views from the gods

saints and sinners of the stage and screen

The Rising Cost of Cabbage
Soho Theatre
21st November 2016


Mikael Oberg

Photography supplied by The Crick Crack Club

The first rule of The Crick Crack Club is when they say "crick", you say "crack". (No "crack" and there's no craic, so play along unless you want to spend an hour sitting quietly with nothing happening.) The second rule of The Crick Crack Club is do talk about The Crick Crack Club. It's been going strong since the 1980s, but more people should know about it. Third rule? Don't underestimate any of their storytellers. They never use any fancy set design, sound design or jazzy costumes and yet I've never met one who actually needs such help in transporting an audience to another realm. You might be tempted to look past a black box show called The Rising Cost of Cabbage, however despite its rather ordinary name, it's truly spellbinding.

As host Ben Haggarty introduces the evening's storyteller Alys Torrance and warms up the audience, it becomes apparent just how many of them are regulars. We've been here plenty of times ourselves and yet aren't as adept as some of them at playing with the words as we throw them back at Haggarty, with a rapidly increasing speed and difficulty. When Torrance takes ownership of the room, she begins to tell us of a young girl with very long hair, who was locked up in a tall tower without any doors. It's a tale that we all know to some extent, whether we're just familiar with the cries of "Rapunzel, Rapunzel, let down your hair!" or the darker sections of the story that come before and after. We have child snatching, magical bodily harm and an old spinster with questionable mental health. Like any good fairytale, you can cut out chunks to make it child friendly and saccharine, but its roots are so much darker and more complex than that. Which is what makes it interesting.

The tale of young Cabbage is punctuated with unsophisticated melodies and short snippets of other tower-based myths, some which end abruptly and without a happy ending. These even darker excepts told merely in passing serve to shock us and remind us that when Torrance is speaking, anything can happen. The first few times she reaches for her collection of mismatched bottles and jam jars filled with water to create a musical interlude, I do wonder why it's necessary. However, after she finishes tapping them all to create a childlike and ethereal tune, there's a powerful moment in which the sounds slowly dissipate and we're left in a silence that's rounded by the lingering memory of those faded notes. Although it's such a simple trick, it's one which does create a truly magical silence in which we realise we're holding our breath just like children, waiting for the adult to turn the page and continue the story.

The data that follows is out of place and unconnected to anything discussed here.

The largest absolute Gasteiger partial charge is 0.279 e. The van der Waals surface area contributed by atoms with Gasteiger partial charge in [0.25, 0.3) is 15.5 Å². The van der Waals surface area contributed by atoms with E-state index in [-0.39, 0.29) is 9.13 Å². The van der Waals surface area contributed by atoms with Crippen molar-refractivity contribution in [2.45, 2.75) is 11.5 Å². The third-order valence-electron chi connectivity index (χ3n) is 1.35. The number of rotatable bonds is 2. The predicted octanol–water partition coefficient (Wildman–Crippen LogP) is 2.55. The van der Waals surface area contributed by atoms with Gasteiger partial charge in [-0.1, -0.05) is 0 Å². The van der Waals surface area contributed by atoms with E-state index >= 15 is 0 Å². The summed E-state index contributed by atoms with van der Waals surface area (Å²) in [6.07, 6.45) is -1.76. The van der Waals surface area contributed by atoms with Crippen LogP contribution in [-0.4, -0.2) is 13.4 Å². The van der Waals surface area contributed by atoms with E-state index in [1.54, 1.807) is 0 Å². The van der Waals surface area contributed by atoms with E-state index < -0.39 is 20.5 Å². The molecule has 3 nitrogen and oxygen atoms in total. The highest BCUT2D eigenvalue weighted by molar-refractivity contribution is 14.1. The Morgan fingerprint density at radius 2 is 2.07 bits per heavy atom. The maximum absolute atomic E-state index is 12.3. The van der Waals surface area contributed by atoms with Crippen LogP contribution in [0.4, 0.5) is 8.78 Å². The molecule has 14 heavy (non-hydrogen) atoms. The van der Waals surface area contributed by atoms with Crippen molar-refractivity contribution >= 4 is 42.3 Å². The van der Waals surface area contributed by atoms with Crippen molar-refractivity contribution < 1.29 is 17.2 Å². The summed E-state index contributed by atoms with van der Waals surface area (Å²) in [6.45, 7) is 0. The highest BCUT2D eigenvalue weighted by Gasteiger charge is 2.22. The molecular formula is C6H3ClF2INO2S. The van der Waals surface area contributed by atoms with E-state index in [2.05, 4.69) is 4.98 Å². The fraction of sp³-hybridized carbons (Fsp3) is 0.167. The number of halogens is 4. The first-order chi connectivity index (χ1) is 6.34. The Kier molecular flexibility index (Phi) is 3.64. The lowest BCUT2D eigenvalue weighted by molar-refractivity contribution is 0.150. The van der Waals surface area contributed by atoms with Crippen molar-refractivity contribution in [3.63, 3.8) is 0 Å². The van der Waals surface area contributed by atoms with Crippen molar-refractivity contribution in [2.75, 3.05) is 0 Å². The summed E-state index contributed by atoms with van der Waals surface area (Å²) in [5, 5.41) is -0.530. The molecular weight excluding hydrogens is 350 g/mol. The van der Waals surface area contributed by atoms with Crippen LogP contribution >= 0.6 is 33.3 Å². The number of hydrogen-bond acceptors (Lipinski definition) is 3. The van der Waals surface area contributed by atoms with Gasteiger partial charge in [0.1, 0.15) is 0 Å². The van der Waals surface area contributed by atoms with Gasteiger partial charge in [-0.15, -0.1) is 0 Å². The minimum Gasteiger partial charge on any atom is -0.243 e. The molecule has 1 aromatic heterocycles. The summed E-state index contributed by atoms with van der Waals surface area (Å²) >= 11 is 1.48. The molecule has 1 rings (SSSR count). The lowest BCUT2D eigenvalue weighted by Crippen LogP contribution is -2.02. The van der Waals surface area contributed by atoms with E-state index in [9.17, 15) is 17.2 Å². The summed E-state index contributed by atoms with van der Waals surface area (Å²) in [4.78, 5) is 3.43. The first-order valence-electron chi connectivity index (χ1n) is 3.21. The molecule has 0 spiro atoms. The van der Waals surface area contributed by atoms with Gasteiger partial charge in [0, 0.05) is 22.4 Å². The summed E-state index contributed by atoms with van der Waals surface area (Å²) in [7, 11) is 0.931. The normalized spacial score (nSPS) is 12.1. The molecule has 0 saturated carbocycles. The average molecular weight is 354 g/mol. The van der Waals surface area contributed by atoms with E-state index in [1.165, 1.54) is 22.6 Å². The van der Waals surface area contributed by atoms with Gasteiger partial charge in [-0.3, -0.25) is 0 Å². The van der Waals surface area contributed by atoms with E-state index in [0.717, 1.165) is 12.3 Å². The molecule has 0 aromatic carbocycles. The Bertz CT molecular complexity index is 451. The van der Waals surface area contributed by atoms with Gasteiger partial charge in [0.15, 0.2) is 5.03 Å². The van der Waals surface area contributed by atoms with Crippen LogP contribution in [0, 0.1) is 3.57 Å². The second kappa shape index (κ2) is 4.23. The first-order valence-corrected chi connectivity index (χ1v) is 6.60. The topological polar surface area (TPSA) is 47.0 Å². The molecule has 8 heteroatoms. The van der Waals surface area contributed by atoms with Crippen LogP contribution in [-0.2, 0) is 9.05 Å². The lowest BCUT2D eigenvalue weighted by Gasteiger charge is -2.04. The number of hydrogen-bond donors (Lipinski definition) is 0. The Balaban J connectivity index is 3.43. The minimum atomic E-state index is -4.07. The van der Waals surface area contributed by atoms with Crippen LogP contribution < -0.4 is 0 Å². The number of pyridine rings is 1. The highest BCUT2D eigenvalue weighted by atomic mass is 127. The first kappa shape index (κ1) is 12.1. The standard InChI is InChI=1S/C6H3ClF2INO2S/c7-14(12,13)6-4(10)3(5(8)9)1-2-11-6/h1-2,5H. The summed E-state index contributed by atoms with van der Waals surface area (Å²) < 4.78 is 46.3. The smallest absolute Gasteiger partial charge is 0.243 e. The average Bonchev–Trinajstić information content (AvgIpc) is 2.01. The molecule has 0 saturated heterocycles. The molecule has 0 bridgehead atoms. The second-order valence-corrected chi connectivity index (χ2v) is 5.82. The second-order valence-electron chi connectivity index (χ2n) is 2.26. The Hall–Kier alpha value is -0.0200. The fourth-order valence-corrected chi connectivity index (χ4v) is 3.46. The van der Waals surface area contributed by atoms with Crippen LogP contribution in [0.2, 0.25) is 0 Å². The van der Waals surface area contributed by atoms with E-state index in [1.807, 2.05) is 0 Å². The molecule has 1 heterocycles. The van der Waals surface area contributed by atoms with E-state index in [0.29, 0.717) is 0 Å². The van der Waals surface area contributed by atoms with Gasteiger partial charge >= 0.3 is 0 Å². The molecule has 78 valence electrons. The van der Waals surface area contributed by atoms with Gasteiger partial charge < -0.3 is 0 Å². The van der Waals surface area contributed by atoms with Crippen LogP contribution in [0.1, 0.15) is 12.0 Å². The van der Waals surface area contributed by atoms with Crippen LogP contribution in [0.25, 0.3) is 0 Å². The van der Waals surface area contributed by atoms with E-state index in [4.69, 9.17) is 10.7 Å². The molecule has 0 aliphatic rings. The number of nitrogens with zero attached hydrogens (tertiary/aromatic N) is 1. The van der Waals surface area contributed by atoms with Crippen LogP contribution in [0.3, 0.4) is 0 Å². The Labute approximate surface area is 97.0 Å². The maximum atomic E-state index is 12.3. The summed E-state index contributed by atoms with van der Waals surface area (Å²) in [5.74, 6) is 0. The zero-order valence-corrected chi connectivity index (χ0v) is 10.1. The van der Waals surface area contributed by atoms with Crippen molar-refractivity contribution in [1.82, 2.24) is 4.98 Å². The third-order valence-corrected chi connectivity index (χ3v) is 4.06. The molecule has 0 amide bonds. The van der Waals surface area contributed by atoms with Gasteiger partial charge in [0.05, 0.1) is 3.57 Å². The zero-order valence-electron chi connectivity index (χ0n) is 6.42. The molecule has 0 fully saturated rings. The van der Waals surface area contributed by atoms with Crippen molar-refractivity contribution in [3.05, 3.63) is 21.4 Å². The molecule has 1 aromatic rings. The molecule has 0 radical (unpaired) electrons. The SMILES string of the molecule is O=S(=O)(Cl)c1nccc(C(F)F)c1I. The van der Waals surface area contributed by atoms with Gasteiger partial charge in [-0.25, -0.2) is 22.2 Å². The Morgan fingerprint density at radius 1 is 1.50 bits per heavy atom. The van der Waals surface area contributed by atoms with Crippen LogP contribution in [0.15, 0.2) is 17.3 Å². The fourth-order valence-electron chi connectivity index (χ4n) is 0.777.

Torrance is evidently a seasoned storyteller who knows exactly what she's doing. In those moments of silence, there's no rustling, sniffling or chatter; she has the entire room hooked on her every word. She has a naturally unassuming voice, the kind that makes it easy to undervalue her and she uses this to her advantage. Padding slowly around the room, she suddenly throws a line into the air with biting wit and perfect delivery, reacting to the audience and then continuing her narrative. Torrance is enchantingly enigmatic, drawing us in and never once losing momentum.

With regular storytelling nights all over London from the Soho Theatre to Rich Mix and the British Library, keep your eyes peeled for the next chance to spend an hour with one of The Crick Crack Club's gifted associates. You're never too old for a good yarn and that certainly is what they provide.

The Rising Cost of Cabbage ran on 21st November 2016 at the Soho Theatre. The Crick Crack Club regularly run storytelling events at The Soho Theatre, Rich Mix and The Forge.

Nearest tube station: Tottenham Court Road (Northern, Central)

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